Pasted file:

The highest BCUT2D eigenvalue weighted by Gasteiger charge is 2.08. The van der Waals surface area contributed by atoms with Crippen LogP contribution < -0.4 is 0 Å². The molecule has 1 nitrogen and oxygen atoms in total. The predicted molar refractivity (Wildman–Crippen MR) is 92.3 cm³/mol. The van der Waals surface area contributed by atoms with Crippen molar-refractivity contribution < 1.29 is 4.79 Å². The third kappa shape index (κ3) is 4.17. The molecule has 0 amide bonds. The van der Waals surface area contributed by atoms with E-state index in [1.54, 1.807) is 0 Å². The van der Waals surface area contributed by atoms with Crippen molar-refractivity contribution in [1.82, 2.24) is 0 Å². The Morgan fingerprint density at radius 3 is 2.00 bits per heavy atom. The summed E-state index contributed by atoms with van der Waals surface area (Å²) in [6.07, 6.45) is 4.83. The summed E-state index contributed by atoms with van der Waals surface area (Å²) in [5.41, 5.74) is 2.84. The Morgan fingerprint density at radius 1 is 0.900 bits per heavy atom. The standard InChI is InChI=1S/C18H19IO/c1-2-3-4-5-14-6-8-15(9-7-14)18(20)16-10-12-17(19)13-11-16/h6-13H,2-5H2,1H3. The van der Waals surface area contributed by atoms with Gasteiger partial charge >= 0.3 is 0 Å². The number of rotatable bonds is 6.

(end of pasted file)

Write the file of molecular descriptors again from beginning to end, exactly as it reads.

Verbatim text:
The highest BCUT2D eigenvalue weighted by Gasteiger charge is 2.08. The van der Waals surface area contributed by atoms with Crippen LogP contribution < -0.4 is 0 Å². The molecule has 1 nitrogen and oxygen atoms in total. The predicted molar refractivity (Wildman–Crippen MR) is 92.3 cm³/mol. The van der Waals surface area contributed by atoms with Crippen molar-refractivity contribution < 1.29 is 4.79 Å². The third kappa shape index (κ3) is 4.17. The molecule has 0 amide bonds. The van der Waals surface area contributed by atoms with E-state index in [1.54, 1.807) is 0 Å². The van der Waals surface area contributed by atoms with Crippen molar-refractivity contribution in [1.82, 2.24) is 0 Å². The Morgan fingerprint density at radius 3 is 2.00 bits per heavy atom. The summed E-state index contributed by atoms with van der Waals surface area (Å²) in [6.07, 6.45) is 4.83. The summed E-state index contributed by atoms with van der Waals surface area (Å²) in [5.41, 5.74) is 2.84. The Morgan fingerprint density at radius 1 is 0.900 bits per heavy atom. The standard InChI is InChI=1S/C18H19IO/c1-2-3-4-5-14-6-8-15(9-7-14)18(20)16-10-12-17(19)13-11-16/h6-13H,2-5H2,1H3. The van der Waals surface area contributed by atoms with Gasteiger partial charge >= 0.3 is 0 Å². The number of rotatable bonds is 6.